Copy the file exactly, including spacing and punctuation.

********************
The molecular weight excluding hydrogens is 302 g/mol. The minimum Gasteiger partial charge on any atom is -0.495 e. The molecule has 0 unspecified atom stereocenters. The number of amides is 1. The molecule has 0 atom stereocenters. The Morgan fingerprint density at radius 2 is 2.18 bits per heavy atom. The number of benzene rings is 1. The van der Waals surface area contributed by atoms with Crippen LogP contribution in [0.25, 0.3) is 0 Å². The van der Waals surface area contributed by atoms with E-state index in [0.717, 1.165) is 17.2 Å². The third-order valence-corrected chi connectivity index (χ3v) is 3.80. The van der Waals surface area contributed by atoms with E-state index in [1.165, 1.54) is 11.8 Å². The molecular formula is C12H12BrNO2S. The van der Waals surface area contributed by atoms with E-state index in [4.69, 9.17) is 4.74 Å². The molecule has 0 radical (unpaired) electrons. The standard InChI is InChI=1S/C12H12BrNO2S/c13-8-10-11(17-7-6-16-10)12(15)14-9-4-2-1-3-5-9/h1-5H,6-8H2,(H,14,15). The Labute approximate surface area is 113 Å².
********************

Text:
The molecular weight excluding hydrogens is 302 g/mol. The minimum Gasteiger partial charge on any atom is -0.495 e. The molecule has 0 unspecified atom stereocenters. The number of amides is 1. The molecule has 0 atom stereocenters. The Morgan fingerprint density at radius 2 is 2.18 bits per heavy atom. The number of benzene rings is 1. The van der Waals surface area contributed by atoms with Crippen LogP contribution in [0.25, 0.3) is 0 Å². The van der Waals surface area contributed by atoms with E-state index in [0.717, 1.165) is 17.2 Å². The third-order valence-corrected chi connectivity index (χ3v) is 3.80. The van der Waals surface area contributed by atoms with E-state index in [1.165, 1.54) is 11.8 Å². The molecular formula is C12H12BrNO2S. The van der Waals surface area contributed by atoms with E-state index in [4.69, 9.17) is 4.74 Å². The molecule has 0 radical (unpaired) electrons. The standard InChI is InChI=1S/C12H12BrNO2S/c13-8-10-11(17-7-6-16-10)12(15)14-9-4-2-1-3-5-9/h1-5H,6-8H2,(H,14,15). The Labute approximate surface area is 113 Å².